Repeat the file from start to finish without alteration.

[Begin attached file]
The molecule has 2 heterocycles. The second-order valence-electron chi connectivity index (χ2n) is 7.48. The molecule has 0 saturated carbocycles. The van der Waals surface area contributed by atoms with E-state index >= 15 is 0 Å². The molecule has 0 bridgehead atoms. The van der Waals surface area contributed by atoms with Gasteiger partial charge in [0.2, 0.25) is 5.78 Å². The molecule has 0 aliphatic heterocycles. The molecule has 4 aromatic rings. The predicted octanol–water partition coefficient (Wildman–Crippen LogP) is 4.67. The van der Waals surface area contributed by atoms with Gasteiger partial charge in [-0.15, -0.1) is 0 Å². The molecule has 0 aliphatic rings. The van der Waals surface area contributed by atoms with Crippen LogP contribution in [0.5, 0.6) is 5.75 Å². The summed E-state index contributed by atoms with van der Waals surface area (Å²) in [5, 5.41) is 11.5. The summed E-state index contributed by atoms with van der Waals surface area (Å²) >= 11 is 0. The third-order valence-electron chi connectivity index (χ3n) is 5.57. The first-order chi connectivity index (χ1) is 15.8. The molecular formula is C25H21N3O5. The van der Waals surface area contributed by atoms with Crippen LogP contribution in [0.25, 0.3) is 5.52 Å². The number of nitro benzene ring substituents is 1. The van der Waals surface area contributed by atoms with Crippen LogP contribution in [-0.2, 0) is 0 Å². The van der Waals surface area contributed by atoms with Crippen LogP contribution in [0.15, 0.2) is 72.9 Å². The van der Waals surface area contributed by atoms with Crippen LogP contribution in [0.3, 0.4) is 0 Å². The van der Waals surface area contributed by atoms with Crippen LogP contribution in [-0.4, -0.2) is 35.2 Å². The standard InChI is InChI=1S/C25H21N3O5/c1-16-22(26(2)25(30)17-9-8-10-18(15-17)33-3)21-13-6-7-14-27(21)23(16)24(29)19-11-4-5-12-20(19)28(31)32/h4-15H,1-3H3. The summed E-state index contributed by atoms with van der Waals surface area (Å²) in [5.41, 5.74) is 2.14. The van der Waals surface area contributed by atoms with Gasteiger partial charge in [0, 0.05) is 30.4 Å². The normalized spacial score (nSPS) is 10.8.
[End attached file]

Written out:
The molecule has 2 heterocycles. The second-order valence-electron chi connectivity index (χ2n) is 7.48. The molecule has 0 saturated carbocycles. The van der Waals surface area contributed by atoms with E-state index >= 15 is 0 Å². The molecule has 0 bridgehead atoms. The van der Waals surface area contributed by atoms with Gasteiger partial charge in [0.2, 0.25) is 5.78 Å². The molecule has 0 aliphatic heterocycles. The molecule has 4 aromatic rings. The predicted octanol–water partition coefficient (Wildman–Crippen LogP) is 4.67. The van der Waals surface area contributed by atoms with Gasteiger partial charge in [-0.15, -0.1) is 0 Å². The molecule has 0 aliphatic rings. The van der Waals surface area contributed by atoms with Crippen LogP contribution in [0.5, 0.6) is 5.75 Å². The summed E-state index contributed by atoms with van der Waals surface area (Å²) in [5, 5.41) is 11.5. The summed E-state index contributed by atoms with van der Waals surface area (Å²) >= 11 is 0. The third-order valence-electron chi connectivity index (χ3n) is 5.57. The first-order chi connectivity index (χ1) is 15.8. The molecular formula is C25H21N3O5. The van der Waals surface area contributed by atoms with Crippen LogP contribution in [0.25, 0.3) is 5.52 Å². The number of nitro benzene ring substituents is 1. The van der Waals surface area contributed by atoms with Crippen LogP contribution in [-0.2, 0) is 0 Å². The van der Waals surface area contributed by atoms with Crippen LogP contribution in [0.15, 0.2) is 72.9 Å². The van der Waals surface area contributed by atoms with Crippen LogP contribution in [0.3, 0.4) is 0 Å². The van der Waals surface area contributed by atoms with Crippen LogP contribution in [-0.4, -0.2) is 35.2 Å². The standard InChI is InChI=1S/C25H21N3O5/c1-16-22(26(2)25(30)17-9-8-10-18(15-17)33-3)21-13-6-7-14-27(21)23(16)24(29)19-11-4-5-12-20(19)28(31)32/h4-15H,1-3H3. The summed E-state index contributed by atoms with van der Waals surface area (Å²) in [5.41, 5.74) is 2.14. The van der Waals surface area contributed by atoms with Gasteiger partial charge in [0, 0.05) is 30.4 Å². The normalized spacial score (nSPS) is 10.8.